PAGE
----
Abstract: Spatio-temporal dynamics of a homogeneously broadened single-mode laser with large Fresnel number is investigated above the second laser threshold. The system is decribed by the two-level Maxwell-Bloch equations. A simple quasi-periodic regime is observed when the cavity is tuned below resonance, and very uncommon dynamics is obtained when the cavity is tuned above resonance. In the latter case, the laser intensity presents ``plateaux’’ of nearly constant values which are interrupted by bursts of large amplitude oscillations. The underlying dynamics is described in terms of heteroclinic connections between unstable periodic orbits associated with the constant intensities. A very surprising characteristic of this dynamics is that the periodic orbits are always visited in a given order which is related to the sequence of wave vectors selected by the laser. This new type of behavior presents many characteristics of intermittency.

C. Letellier, L. A. Aguirre & J. Maquet

Relation between observability and differential embeddings for nonlinear dynamics

Physical Review E,71, 066213, 2005. Online

Abstract: In the analysis of a scalar time series, which lies on an -dimensional object, a great number of techniques will start by embedding such a time series in a -dimensional space, with . Therefore there is a coordinate transformation from the original phase space to the embedded one. The embedding space depends on the observable . In theory, the main results reached at are valid regardless of . In a number of practical situations, however, the choice of the observable does influence our ability to extract dynamical information from the embedded attractor. This may arise in problems in nonlinear dynamics such as model building, control and synchronization. To some degree, ease of success will depend on the choice of the observable simply because it is related to the observability of the dynamics. In this paper the observability matrix for nonlinear systems, which uses Lie derivatives, is revisited. It is shown that such a matrix can be interpreted as the Jacobian matrix of - the map between the original phase space and the differential embedding induced by the observable - thus establishing a link between observability and embedding theory.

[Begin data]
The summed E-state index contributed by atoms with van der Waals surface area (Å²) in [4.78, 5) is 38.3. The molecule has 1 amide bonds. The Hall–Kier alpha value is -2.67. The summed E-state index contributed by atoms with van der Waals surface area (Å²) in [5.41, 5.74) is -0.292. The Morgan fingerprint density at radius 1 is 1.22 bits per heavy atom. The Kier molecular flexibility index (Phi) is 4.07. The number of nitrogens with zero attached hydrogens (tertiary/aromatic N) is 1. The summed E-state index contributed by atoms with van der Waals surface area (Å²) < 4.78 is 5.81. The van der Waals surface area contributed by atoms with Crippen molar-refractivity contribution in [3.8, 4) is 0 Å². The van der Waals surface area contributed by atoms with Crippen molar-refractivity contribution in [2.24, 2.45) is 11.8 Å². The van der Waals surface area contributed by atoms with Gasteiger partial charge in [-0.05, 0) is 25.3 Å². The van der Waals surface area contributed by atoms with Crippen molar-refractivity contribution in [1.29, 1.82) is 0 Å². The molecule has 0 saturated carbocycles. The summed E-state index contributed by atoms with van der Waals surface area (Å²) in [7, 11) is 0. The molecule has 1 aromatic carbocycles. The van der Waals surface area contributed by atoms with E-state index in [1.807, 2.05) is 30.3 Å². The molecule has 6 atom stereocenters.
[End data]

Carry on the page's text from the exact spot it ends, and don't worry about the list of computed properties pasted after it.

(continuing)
C. Letellier & E. A. Mendes,

Robust discretizations against increase of the time step for the Lorenz system,

Chaos,15, 013110, 2005. Online

Abstract: When continuous systems are discretized, their solutions depend on the time step chosena priori. Such solutions are not necessarily spurious in the sense that they can still correspond to a solution of the differential equations but with a displacement in the parameter space. Consequently, it is of great interest to obtain discrete equations which are robust even when the discretization time step is large. In this paper, different discretizations of the Lorenz system are discussed versus the values of the discretization time step. It is shown that the sets of difference equations proposed are more robust versus increases of the time step than conventional discretizations built with standard schemes such as the forward Euler, backward Euler or centered finite difference schemes. The non-standard schemes used here are Mickens’ scheme and Monaco and Normand-Cyrot’s scheme.